- Tonal variation. One of the most tragic events in the film happens in this scene, and one of the funniest, and one of the most shocking. There are jokes, huge reveals, characters doing heel/face turns, surprise entrances, it hits all the different notes you could want in an action movie. Comedy, Pathos, Drama, Laser explosions. Bat versus Soup has one setting: bleak.
- Diversity of action. Of all the things you could learn, with regards to developing an comic-book action sequence, this is by far the most important. There are roughly fifty-four characters in this ensemble cast, each with superhuman powers, high-technology weapons and devices, and cleverness of gimmick and ability. Each of them gets a moment, or two, or three in which they demonstrate their strengths (or fall victim to their weaknesses) in a diverse array of engaging narrative beats. The characters shrink, fly, swing on webs, grapple, pass through walls, hurl weapons, become enormous, and fire a dizzying barrageof beams bolts and missiles at each other. They chase, hide, confront and escape. they fight reluctantly, enthusiastically, zealously. They taunt, bluff and compliment each other.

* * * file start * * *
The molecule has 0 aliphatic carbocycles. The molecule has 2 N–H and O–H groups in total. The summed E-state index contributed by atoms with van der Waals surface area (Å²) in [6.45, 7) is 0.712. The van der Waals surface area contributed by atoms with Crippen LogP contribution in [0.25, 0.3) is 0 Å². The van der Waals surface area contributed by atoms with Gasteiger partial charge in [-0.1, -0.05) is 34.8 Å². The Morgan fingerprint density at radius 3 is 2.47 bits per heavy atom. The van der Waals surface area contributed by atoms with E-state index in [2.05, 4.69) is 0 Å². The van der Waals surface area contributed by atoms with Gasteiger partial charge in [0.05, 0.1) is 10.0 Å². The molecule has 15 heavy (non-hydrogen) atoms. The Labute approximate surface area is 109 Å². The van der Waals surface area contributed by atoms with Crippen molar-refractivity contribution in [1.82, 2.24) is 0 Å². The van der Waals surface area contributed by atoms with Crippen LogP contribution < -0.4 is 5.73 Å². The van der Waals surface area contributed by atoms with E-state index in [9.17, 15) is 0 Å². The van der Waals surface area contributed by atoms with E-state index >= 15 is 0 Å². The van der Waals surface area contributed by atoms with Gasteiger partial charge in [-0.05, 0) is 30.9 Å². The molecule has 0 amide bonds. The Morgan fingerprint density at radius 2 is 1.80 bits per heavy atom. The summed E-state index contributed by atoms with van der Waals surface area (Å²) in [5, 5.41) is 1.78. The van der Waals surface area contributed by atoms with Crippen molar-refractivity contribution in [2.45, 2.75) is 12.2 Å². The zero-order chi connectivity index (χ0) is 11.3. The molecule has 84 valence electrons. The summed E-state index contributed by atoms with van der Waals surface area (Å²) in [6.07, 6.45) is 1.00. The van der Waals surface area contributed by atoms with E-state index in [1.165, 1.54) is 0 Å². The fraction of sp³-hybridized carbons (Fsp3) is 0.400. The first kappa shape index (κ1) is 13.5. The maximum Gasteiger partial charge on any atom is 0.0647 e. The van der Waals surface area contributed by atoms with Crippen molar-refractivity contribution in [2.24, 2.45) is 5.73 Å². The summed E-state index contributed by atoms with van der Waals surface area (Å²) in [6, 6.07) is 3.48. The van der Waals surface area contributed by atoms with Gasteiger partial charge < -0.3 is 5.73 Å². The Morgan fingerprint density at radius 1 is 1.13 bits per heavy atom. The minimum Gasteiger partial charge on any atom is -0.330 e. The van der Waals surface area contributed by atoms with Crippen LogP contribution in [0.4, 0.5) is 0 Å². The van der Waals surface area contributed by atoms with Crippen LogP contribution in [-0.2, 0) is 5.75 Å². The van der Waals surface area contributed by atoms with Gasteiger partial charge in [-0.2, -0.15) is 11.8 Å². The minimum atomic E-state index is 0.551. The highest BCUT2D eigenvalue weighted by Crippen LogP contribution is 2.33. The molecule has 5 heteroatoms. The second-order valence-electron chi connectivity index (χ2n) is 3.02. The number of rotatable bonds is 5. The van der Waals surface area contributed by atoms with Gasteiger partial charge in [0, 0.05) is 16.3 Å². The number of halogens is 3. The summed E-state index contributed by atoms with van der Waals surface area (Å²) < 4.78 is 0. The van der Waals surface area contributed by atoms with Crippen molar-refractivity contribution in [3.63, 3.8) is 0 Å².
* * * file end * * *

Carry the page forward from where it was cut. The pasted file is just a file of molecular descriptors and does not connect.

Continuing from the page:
It’s a brilliant action sequence, a glorious success by almost any metric you could judge it by. In the end, Buck Winter and Cap escape, War Machine is shot out of the sky via friendly fire, and Cap’s gang of rowdies is rounded up and taken to super-prison.
Bat versus Soup: Act Three, Final Part
The monster Doomsday is freed. It looks both stupid and cheap, bares no resemblence to the creature from the comics, either in abilities or aesthetics, and is distractingly pantsless and genital-less. With the whole “save Martha” being thing taken care of, Superman has nothing to worry about, and can concentrate solely on fighting the weirdly crotchless blurry grey cave troll that Doomsday is being portrayed by. OH NO WAIT NO HE CAN’T